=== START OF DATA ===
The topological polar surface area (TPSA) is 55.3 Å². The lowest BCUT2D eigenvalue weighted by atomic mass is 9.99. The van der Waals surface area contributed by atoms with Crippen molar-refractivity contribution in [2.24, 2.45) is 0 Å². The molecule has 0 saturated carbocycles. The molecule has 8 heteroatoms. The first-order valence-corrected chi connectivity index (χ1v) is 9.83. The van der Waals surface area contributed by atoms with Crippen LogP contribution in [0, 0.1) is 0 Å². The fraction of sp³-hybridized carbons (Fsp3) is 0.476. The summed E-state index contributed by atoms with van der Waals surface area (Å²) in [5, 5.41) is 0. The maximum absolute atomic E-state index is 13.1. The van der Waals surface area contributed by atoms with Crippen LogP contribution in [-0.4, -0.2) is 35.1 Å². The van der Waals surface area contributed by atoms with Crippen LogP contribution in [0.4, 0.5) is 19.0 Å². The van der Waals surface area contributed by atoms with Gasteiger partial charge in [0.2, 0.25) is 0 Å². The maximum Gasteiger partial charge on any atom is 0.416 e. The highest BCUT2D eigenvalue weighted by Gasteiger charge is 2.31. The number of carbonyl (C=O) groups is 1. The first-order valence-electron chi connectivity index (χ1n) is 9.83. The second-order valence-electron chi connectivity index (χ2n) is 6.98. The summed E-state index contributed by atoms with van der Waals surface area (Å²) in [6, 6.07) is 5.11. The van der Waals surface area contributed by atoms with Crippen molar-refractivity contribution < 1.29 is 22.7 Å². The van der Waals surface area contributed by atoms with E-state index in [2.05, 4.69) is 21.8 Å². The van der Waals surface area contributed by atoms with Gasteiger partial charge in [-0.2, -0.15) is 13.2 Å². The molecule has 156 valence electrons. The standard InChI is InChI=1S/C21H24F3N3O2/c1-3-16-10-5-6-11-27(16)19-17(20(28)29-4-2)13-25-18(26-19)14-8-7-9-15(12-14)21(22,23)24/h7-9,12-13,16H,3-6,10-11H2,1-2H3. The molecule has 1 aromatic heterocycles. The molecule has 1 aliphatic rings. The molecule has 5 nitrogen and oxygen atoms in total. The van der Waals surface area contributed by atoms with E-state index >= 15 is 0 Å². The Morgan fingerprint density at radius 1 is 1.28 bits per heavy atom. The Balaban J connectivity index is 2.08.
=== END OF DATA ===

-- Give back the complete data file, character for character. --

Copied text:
The topological polar surface area (TPSA) is 55.3 Å². The lowest BCUT2D eigenvalue weighted by atomic mass is 9.99. The van der Waals surface area contributed by atoms with Crippen molar-refractivity contribution in [2.24, 2.45) is 0 Å². The molecule has 0 saturated carbocycles. The molecule has 8 heteroatoms. The first-order valence-corrected chi connectivity index (χ1v) is 9.83. The van der Waals surface area contributed by atoms with Crippen LogP contribution in [0, 0.1) is 0 Å². The fraction of sp³-hybridized carbons (Fsp3) is 0.476. The summed E-state index contributed by atoms with van der Waals surface area (Å²) in [5, 5.41) is 0. The maximum absolute atomic E-state index is 13.1. The van der Waals surface area contributed by atoms with Crippen LogP contribution in [-0.4, -0.2) is 35.1 Å². The van der Waals surface area contributed by atoms with Crippen LogP contribution in [0.4, 0.5) is 19.0 Å². The van der Waals surface area contributed by atoms with Gasteiger partial charge in [0.2, 0.25) is 0 Å². The maximum Gasteiger partial charge on any atom is 0.416 e. The highest BCUT2D eigenvalue weighted by Gasteiger charge is 2.31. The number of carbonyl (C=O) groups is 1. The first-order valence-electron chi connectivity index (χ1n) is 9.83. The second-order valence-electron chi connectivity index (χ2n) is 6.98. The summed E-state index contributed by atoms with van der Waals surface area (Å²) in [6, 6.07) is 5.11. The van der Waals surface area contributed by atoms with Crippen molar-refractivity contribution < 1.29 is 22.7 Å². The van der Waals surface area contributed by atoms with E-state index in [2.05, 4.69) is 21.8 Å². The van der Waals surface area contributed by atoms with Gasteiger partial charge in [-0.2, -0.15) is 13.2 Å². The molecule has 156 valence electrons. The standard InChI is InChI=1S/C21H24F3N3O2/c1-3-16-10-5-6-11-27(16)19-17(20(28)29-4-2)13-25-18(26-19)14-8-7-9-15(12-14)21(22,23)24/h7-9,12-13,16H,3-6,10-11H2,1-2H3. The molecule has 1 aromatic heterocycles. The molecule has 1 aliphatic rings. The molecule has 5 nitrogen and oxygen atoms in total. The van der Waals surface area contributed by atoms with E-state index >= 15 is 0 Å². The Morgan fingerprint density at radius 1 is 1.28 bits per heavy atom. The Balaban J connectivity index is 2.08.